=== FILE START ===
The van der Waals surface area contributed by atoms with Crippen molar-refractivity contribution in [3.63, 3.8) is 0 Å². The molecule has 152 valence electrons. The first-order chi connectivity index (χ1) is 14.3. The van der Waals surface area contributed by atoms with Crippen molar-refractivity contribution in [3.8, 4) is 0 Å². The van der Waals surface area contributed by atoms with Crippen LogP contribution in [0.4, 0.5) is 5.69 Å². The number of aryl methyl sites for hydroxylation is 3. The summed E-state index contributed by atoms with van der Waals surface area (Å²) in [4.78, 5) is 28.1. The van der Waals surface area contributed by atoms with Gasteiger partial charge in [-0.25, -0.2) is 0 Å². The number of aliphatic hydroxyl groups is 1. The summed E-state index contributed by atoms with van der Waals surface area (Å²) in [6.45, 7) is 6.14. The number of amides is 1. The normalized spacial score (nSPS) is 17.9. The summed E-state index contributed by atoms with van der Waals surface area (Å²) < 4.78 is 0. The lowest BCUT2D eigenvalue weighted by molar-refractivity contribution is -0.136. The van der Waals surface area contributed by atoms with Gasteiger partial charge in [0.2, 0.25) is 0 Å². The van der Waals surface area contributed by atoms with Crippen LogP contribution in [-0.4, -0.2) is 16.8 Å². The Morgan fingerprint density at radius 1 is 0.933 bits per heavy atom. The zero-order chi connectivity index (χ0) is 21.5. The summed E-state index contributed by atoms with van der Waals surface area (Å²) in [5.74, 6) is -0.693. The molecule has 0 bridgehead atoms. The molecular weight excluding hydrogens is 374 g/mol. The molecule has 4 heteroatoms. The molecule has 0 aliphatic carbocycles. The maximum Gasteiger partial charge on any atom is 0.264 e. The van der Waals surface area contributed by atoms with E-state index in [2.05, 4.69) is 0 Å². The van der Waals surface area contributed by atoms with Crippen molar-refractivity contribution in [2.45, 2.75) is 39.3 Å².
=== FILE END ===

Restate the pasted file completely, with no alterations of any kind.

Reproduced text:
The van der Waals surface area contributed by atoms with Crippen molar-refractivity contribution in [3.63, 3.8) is 0 Å². The molecule has 152 valence electrons. The first-order chi connectivity index (χ1) is 14.3. The van der Waals surface area contributed by atoms with Crippen molar-refractivity contribution in [3.8, 4) is 0 Å². The van der Waals surface area contributed by atoms with Crippen LogP contribution in [0.4, 0.5) is 5.69 Å². The number of aryl methyl sites for hydroxylation is 3. The summed E-state index contributed by atoms with van der Waals surface area (Å²) in [4.78, 5) is 28.1. The van der Waals surface area contributed by atoms with Gasteiger partial charge in [-0.25, -0.2) is 0 Å². The number of aliphatic hydroxyl groups is 1. The summed E-state index contributed by atoms with van der Waals surface area (Å²) in [6.45, 7) is 6.14. The number of amides is 1. The normalized spacial score (nSPS) is 17.9. The summed E-state index contributed by atoms with van der Waals surface area (Å²) < 4.78 is 0. The lowest BCUT2D eigenvalue weighted by molar-refractivity contribution is -0.136. The van der Waals surface area contributed by atoms with Gasteiger partial charge in [0.2, 0.25) is 0 Å². The van der Waals surface area contributed by atoms with Crippen LogP contribution in [-0.4, -0.2) is 16.8 Å². The Morgan fingerprint density at radius 1 is 0.933 bits per heavy atom. The zero-order chi connectivity index (χ0) is 21.5. The summed E-state index contributed by atoms with van der Waals surface area (Å²) in [5.74, 6) is -0.693. The molecule has 0 bridgehead atoms. The molecular weight excluding hydrogens is 374 g/mol. The molecule has 4 heteroatoms. The molecule has 0 aliphatic carbocycles. The maximum Gasteiger partial charge on any atom is 0.264 e. The van der Waals surface area contributed by atoms with E-state index in [2.05, 4.69) is 0 Å². The van der Waals surface area contributed by atoms with Crippen molar-refractivity contribution in [2.45, 2.75) is 39.3 Å².